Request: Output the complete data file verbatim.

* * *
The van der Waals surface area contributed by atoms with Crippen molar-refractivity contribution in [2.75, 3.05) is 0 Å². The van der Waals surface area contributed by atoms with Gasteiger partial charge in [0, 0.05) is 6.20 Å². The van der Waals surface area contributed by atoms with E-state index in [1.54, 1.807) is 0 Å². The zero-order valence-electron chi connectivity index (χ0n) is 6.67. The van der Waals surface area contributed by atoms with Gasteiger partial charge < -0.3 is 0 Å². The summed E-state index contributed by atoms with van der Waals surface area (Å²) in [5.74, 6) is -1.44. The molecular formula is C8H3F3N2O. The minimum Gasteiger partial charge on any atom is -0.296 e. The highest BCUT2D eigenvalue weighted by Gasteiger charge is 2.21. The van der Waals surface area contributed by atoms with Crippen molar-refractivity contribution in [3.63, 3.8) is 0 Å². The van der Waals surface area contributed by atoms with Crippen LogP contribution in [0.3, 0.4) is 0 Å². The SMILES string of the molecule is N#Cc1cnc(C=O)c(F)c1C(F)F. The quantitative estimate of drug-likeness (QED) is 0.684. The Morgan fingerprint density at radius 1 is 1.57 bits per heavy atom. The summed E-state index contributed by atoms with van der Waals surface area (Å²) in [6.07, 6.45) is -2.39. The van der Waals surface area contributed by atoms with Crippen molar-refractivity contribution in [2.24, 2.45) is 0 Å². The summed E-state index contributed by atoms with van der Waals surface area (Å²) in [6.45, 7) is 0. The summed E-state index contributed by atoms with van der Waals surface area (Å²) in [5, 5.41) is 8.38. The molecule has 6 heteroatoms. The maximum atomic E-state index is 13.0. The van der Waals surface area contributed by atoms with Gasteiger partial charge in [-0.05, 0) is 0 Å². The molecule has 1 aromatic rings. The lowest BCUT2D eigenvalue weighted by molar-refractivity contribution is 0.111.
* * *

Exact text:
The van der Waals surface area contributed by atoms with Crippen molar-refractivity contribution in [2.75, 3.05) is 0 Å². The van der Waals surface area contributed by atoms with Gasteiger partial charge in [0, 0.05) is 6.20 Å². The van der Waals surface area contributed by atoms with E-state index in [1.54, 1.807) is 0 Å². The zero-order valence-electron chi connectivity index (χ0n) is 6.67. The van der Waals surface area contributed by atoms with Gasteiger partial charge < -0.3 is 0 Å². The summed E-state index contributed by atoms with van der Waals surface area (Å²) in [5.74, 6) is -1.44. The molecular formula is C8H3F3N2O. The minimum Gasteiger partial charge on any atom is -0.296 e. The highest BCUT2D eigenvalue weighted by Gasteiger charge is 2.21. The van der Waals surface area contributed by atoms with Crippen molar-refractivity contribution in [3.63, 3.8) is 0 Å². The van der Waals surface area contributed by atoms with Crippen LogP contribution in [0.3, 0.4) is 0 Å². The SMILES string of the molecule is N#Cc1cnc(C=O)c(F)c1C(F)F. The quantitative estimate of drug-likeness (QED) is 0.684. The Morgan fingerprint density at radius 1 is 1.57 bits per heavy atom. The summed E-state index contributed by atoms with van der Waals surface area (Å²) in [6.07, 6.45) is -2.39. The van der Waals surface area contributed by atoms with Crippen molar-refractivity contribution in [2.24, 2.45) is 0 Å². The summed E-state index contributed by atoms with van der Waals surface area (Å²) in [6.45, 7) is 0. The summed E-state index contributed by atoms with van der Waals surface area (Å²) in [5, 5.41) is 8.38. The molecule has 6 heteroatoms. The maximum atomic E-state index is 13.0. The van der Waals surface area contributed by atoms with Gasteiger partial charge in [-0.05, 0) is 0 Å². The molecule has 1 aromatic rings. The lowest BCUT2D eigenvalue weighted by molar-refractivity contribution is 0.111.